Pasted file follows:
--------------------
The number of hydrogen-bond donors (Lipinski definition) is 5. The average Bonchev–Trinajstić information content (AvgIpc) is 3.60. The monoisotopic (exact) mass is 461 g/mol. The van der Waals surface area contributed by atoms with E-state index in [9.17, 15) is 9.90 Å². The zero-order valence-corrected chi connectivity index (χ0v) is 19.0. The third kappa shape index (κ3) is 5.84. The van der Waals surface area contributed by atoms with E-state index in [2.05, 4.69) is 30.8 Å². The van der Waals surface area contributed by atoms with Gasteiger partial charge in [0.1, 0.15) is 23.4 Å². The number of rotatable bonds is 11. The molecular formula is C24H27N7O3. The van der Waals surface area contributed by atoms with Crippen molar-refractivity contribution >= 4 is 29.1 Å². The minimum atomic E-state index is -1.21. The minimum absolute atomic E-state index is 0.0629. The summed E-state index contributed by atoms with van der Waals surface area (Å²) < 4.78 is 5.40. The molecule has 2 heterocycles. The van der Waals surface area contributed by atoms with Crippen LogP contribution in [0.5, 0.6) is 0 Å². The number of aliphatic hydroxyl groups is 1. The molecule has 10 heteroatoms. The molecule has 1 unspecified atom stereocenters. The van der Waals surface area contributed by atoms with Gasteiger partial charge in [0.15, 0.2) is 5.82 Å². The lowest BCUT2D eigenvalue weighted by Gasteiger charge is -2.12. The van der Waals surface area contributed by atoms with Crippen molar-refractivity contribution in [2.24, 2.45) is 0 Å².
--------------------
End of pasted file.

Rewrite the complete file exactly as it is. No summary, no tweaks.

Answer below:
The number of hydrogen-bond donors (Lipinski definition) is 5. The average Bonchev–Trinajstić information content (AvgIpc) is 3.60. The monoisotopic (exact) mass is 461 g/mol. The van der Waals surface area contributed by atoms with E-state index in [9.17, 15) is 9.90 Å². The zero-order valence-corrected chi connectivity index (χ0v) is 19.0. The third kappa shape index (κ3) is 5.84. The van der Waals surface area contributed by atoms with E-state index in [2.05, 4.69) is 30.8 Å². The van der Waals surface area contributed by atoms with Gasteiger partial charge in [0.1, 0.15) is 23.4 Å². The number of rotatable bonds is 11. The molecular formula is C24H27N7O3. The van der Waals surface area contributed by atoms with Crippen molar-refractivity contribution >= 4 is 29.1 Å². The minimum atomic E-state index is -1.21. The minimum absolute atomic E-state index is 0.0629. The summed E-state index contributed by atoms with van der Waals surface area (Å²) < 4.78 is 5.40. The molecule has 2 heterocycles. The van der Waals surface area contributed by atoms with Crippen LogP contribution in [0.5, 0.6) is 0 Å². The number of aliphatic hydroxyl groups is 1. The molecule has 10 heteroatoms. The molecule has 1 unspecified atom stereocenters. The van der Waals surface area contributed by atoms with Gasteiger partial charge in [0.15, 0.2) is 5.82 Å². The lowest BCUT2D eigenvalue weighted by Gasteiger charge is -2.12. The van der Waals surface area contributed by atoms with Crippen molar-refractivity contribution in [2.24, 2.45) is 0 Å².